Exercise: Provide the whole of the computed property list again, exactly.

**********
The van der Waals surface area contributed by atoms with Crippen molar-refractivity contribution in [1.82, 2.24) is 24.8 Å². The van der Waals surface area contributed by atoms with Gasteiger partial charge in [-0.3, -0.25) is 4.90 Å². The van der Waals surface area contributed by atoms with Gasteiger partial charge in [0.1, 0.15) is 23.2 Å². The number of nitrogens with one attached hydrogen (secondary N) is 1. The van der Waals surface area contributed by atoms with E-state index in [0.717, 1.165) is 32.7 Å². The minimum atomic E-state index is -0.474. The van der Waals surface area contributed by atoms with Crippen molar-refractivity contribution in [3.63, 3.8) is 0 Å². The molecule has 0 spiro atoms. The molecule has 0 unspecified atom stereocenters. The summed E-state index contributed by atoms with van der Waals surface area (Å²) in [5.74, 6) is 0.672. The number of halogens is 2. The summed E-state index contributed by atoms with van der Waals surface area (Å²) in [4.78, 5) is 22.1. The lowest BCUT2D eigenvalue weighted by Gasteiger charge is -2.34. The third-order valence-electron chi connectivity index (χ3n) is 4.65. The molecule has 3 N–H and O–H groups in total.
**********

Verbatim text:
The van der Waals surface area contributed by atoms with Crippen molar-refractivity contribution in [1.82, 2.24) is 24.8 Å². The van der Waals surface area contributed by atoms with Gasteiger partial charge in [-0.3, -0.25) is 4.90 Å². The van der Waals surface area contributed by atoms with Gasteiger partial charge in [0.1, 0.15) is 23.2 Å². The number of nitrogens with one attached hydrogen (secondary N) is 1. The van der Waals surface area contributed by atoms with E-state index in [0.717, 1.165) is 32.7 Å². The minimum atomic E-state index is -0.474. The van der Waals surface area contributed by atoms with Crippen molar-refractivity contribution in [3.63, 3.8) is 0 Å². The molecule has 0 spiro atoms. The molecule has 0 unspecified atom stereocenters. The summed E-state index contributed by atoms with van der Waals surface area (Å²) in [5.74, 6) is 0.672. The number of halogens is 2. The summed E-state index contributed by atoms with van der Waals surface area (Å²) in [4.78, 5) is 22.1. The lowest BCUT2D eigenvalue weighted by Gasteiger charge is -2.34. The third-order valence-electron chi connectivity index (χ3n) is 4.65. The molecule has 3 N–H and O–H groups in total.